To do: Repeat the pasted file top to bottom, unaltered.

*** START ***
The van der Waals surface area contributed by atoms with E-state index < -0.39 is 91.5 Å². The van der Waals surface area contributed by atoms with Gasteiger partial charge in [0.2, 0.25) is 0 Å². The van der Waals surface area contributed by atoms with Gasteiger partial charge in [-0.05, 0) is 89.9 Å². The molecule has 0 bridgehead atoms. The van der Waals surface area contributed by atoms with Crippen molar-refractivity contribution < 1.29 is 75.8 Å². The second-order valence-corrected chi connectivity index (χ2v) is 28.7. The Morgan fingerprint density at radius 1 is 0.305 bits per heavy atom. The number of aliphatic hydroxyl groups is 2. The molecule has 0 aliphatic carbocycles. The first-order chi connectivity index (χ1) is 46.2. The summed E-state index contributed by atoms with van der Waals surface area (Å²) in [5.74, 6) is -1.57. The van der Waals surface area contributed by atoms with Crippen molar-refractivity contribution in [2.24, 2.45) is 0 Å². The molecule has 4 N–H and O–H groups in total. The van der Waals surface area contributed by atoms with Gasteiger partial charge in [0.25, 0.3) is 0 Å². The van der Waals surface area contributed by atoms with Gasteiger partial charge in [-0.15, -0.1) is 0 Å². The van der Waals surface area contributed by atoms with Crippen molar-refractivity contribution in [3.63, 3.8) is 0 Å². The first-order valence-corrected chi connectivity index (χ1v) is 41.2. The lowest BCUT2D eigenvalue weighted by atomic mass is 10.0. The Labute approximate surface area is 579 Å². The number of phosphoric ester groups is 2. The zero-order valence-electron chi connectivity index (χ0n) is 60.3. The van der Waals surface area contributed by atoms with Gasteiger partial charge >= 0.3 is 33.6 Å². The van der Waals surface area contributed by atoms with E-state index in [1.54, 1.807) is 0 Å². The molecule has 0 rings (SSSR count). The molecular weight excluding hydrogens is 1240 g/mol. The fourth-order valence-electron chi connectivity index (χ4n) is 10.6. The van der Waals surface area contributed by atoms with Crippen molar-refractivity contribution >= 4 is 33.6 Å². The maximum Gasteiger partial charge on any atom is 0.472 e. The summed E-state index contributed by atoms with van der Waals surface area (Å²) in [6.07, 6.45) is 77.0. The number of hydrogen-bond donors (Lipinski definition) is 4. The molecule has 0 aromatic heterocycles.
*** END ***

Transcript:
The van der Waals surface area contributed by atoms with E-state index < -0.39 is 91.5 Å². The van der Waals surface area contributed by atoms with Gasteiger partial charge in [0.2, 0.25) is 0 Å². The van der Waals surface area contributed by atoms with Gasteiger partial charge in [-0.05, 0) is 89.9 Å². The molecule has 0 bridgehead atoms. The van der Waals surface area contributed by atoms with Crippen molar-refractivity contribution < 1.29 is 75.8 Å². The second-order valence-corrected chi connectivity index (χ2v) is 28.7. The Morgan fingerprint density at radius 1 is 0.305 bits per heavy atom. The number of aliphatic hydroxyl groups is 2. The molecule has 0 aliphatic carbocycles. The first-order chi connectivity index (χ1) is 46.2. The summed E-state index contributed by atoms with van der Waals surface area (Å²) in [5.74, 6) is -1.57. The van der Waals surface area contributed by atoms with Crippen molar-refractivity contribution in [2.24, 2.45) is 0 Å². The molecule has 4 N–H and O–H groups in total. The van der Waals surface area contributed by atoms with Gasteiger partial charge in [0.25, 0.3) is 0 Å². The van der Waals surface area contributed by atoms with Gasteiger partial charge in [-0.15, -0.1) is 0 Å². The van der Waals surface area contributed by atoms with Crippen molar-refractivity contribution in [3.63, 3.8) is 0 Å². The first-order valence-corrected chi connectivity index (χ1v) is 41.2. The lowest BCUT2D eigenvalue weighted by atomic mass is 10.0. The Labute approximate surface area is 579 Å². The number of phosphoric ester groups is 2. The zero-order valence-electron chi connectivity index (χ0n) is 60.3. The van der Waals surface area contributed by atoms with Gasteiger partial charge >= 0.3 is 33.6 Å². The van der Waals surface area contributed by atoms with E-state index in [1.54, 1.807) is 0 Å². The molecule has 0 rings (SSSR count). The molecular weight excluding hydrogens is 1240 g/mol. The fourth-order valence-electron chi connectivity index (χ4n) is 10.6. The van der Waals surface area contributed by atoms with Crippen molar-refractivity contribution >= 4 is 33.6 Å². The maximum Gasteiger partial charge on any atom is 0.472 e. The summed E-state index contributed by atoms with van der Waals surface area (Å²) in [6.07, 6.45) is 77.0. The number of hydrogen-bond donors (Lipinski definition) is 4. The molecule has 0 aromatic heterocycles.